Chris Eldon Lee reviews “Asking For It”, which is at Birmingham Repertory Theatre until Saturday 15th February
‘Asking For It’ has now arrived in the UK, direct from Ireland, where the story – in print and on stage – has been showered with praise and awards. And now I know why. If you like your theatre to be powerful, provocative and punishing, this is definitely for you.
Louise O’Neill’s campaigning book has become a beacon of light for rape victims around the world. O’Neill has put into well-researched words the deep, private feelings of thousands upon thousands of sexually abused women. Bravely, she handed her treasured text to the Irish-born, New York playwright Meadhbh McHugh who, with director Annabelle Comyn, has faithfully taken the crusade one step further by presenting it to a theatre audience, who, last night, sighed and shivered in unison as the dilemmas of a classic rape case were dissected before them.
Lauren Coe (pictured above) originated the central role of teenager Emma O’Donovan in Cork in 2018 and her performance has faultless stature. She and her school pals – her “ladies in waiting” – chat airily about their insecurities whilst the boys in class engage in ugly horseplay around them. The lads go on to win a football final and the after-party is wildly abandon. This is stunning, multi-media theatre with sensual synchronicity on stage and kaleidoscopic images projected onto the glass fibre school walls.
Emma goes with a boy back to his house and – wanting to experience the buzz of infinity for a moment – takes a ‘tab’. Inevitably they have sex. The question of whether she “asked for it” or not is carefully clouded but Emma, in voice over, describes her initial reluctance and then ultimate compliance. In her altered state, she seemingly decides not to resist this one boy. But then his mates turn up.
Next morning Emma is found blooded on her parents’ doorstep and the depravity of the night before is all over Facebook in naked technicolour. Emma can never be the same again. “Now I belong to everyone”, she says.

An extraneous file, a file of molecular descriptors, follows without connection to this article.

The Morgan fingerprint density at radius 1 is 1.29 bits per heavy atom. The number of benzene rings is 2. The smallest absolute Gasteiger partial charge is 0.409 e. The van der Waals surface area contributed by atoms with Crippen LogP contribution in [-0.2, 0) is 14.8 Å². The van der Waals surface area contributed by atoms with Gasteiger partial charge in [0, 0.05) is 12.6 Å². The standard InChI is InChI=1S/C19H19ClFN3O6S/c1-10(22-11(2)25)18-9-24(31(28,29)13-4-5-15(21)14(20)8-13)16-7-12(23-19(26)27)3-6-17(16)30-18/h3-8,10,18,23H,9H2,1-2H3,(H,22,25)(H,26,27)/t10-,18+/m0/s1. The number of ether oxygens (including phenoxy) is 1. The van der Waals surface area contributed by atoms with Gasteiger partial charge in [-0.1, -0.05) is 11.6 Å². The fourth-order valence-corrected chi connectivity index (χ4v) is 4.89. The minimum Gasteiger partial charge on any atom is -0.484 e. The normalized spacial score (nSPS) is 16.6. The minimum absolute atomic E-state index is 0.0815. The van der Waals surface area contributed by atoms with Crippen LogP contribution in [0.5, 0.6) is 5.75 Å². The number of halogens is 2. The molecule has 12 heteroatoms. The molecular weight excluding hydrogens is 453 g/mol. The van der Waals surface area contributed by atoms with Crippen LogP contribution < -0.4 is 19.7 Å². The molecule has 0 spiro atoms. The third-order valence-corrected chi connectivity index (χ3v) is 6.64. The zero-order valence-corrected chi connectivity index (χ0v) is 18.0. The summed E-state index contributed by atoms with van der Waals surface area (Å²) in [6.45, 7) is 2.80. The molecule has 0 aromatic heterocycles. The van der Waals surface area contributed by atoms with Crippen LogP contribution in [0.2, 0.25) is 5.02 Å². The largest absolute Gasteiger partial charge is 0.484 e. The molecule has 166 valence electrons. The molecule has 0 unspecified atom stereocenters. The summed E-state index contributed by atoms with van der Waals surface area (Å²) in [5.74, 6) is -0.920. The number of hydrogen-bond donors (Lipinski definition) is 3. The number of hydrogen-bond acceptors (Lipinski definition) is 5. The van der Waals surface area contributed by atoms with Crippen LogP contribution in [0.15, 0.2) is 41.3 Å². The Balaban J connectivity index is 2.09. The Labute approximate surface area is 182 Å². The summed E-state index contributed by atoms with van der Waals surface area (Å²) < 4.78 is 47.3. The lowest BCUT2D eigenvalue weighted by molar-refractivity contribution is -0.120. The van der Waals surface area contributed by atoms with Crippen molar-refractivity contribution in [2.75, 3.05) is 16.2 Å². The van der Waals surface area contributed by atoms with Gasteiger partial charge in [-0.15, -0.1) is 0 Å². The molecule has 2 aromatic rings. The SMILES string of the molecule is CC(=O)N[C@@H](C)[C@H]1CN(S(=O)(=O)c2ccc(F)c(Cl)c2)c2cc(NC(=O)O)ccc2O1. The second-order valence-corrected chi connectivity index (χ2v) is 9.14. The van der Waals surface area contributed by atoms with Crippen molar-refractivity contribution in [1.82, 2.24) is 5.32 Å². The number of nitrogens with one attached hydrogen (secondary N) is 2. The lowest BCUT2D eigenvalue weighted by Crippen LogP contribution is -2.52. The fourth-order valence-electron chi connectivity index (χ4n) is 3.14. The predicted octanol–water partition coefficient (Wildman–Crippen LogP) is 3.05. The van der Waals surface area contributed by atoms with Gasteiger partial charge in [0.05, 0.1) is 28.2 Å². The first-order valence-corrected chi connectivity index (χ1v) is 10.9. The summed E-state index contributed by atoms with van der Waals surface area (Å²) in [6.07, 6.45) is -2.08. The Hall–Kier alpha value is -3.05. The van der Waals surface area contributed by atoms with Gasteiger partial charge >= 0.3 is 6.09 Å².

The way the second half of the play is presented took me completely by surprise. Far from watching a court room drama, the set closes in on the O’Donovan’s kitchen and, one year later, we learn the outcome purely by observing the family shame. The story is now out. The press can’t mention her name of course, but Emma’s education is ruined, her mother has become unstable and her father is losing status because of the unspoken scandal. Even the local priest makes guarded reference to the sin at Mass.
In one of the several heart-breaking performances in the play, Liam Heslin, as Emma’s older, protective brother Bryan, is the only one still crusading for truth and reason. The conclusion is painfully unsettling…and, tragically, familiar for many women who go through such an ordeal.
It’s a searing play that is utterly compelling and yet so difficult to watch. I was rigid by the end. Theatrically, it is brilliantly constructed, brutally true to life and commensurately performed. What is so disturbing is how it faithfully reflects the life-long, ugly mess that can be caused by one thoughtless, uncontrolled act. And then the agony of the destruction of ‘character’ by the immoral exploitation of social media. In that respect it could be a play about reckless driving, terrorism or knife crime. But because it is actually about sex, something that should normally be a loving experience, the wounding is so much deeper.
Not surprisingly, “Asking For It” has been optioned for a film and is thus destined for the masses. But, seeing it in the immediate intimacy of live theatre will always be the most telling way of experiencing it. Take your chance, close at hand, whilst you can.